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Journal Article by ASHRAE, 1997

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A unique ventilation system was designed and built to reduce formaldehyde fumes in the large animal anatomy lab at the Vet Medical Center at Cornell University. The laboratory includes four rooms totaling 5,500 ft2 (5 110 m2). The main room has 2,300 ft2 (214 m2) and houses the laboratory where up to 60 students dissect as many as 12 horses at a time. Other rooms are a cold storage locker, an animal preparation room and a smaller lab for specialized instruction. The large animal anatomy laboratory has a history of air quality complaints despite a fairly high ventilation rate of over 10 air changes/hour. The horses are embalmed, creating a volumous source of formaldehyde and phenol vapors. Budget constraints and increasingly stringent exposure limits for formaldehyde presented a great challenge to design a ventilation system that yields acceptable air quality. The design solution included two innovative elements: air-to-air heat recovery, and focused ventilation.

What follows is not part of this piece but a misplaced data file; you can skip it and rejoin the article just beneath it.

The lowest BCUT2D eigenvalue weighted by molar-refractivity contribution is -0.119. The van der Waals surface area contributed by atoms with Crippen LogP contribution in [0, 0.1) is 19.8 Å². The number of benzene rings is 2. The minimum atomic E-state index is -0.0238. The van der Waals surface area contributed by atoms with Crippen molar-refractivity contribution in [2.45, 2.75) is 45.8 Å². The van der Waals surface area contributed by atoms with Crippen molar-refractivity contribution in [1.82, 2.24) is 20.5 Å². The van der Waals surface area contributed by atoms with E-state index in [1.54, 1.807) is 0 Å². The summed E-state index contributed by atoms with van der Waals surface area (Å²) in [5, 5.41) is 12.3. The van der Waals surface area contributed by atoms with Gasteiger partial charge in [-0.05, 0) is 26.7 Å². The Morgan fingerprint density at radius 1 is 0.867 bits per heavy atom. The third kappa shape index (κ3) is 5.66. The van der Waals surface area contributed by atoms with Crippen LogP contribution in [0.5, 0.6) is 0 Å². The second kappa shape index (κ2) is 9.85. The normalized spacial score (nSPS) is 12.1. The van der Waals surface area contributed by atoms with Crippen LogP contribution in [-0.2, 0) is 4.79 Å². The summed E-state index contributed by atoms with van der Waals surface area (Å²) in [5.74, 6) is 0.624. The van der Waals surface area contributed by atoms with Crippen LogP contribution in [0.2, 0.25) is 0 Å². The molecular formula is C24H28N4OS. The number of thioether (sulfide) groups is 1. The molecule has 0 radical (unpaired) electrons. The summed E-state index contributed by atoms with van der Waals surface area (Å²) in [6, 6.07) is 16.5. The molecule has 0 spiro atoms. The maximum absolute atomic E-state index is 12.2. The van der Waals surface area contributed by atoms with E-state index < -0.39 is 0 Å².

Citation: ASHRAE Journal, vol. 39, no. 4, April 1997

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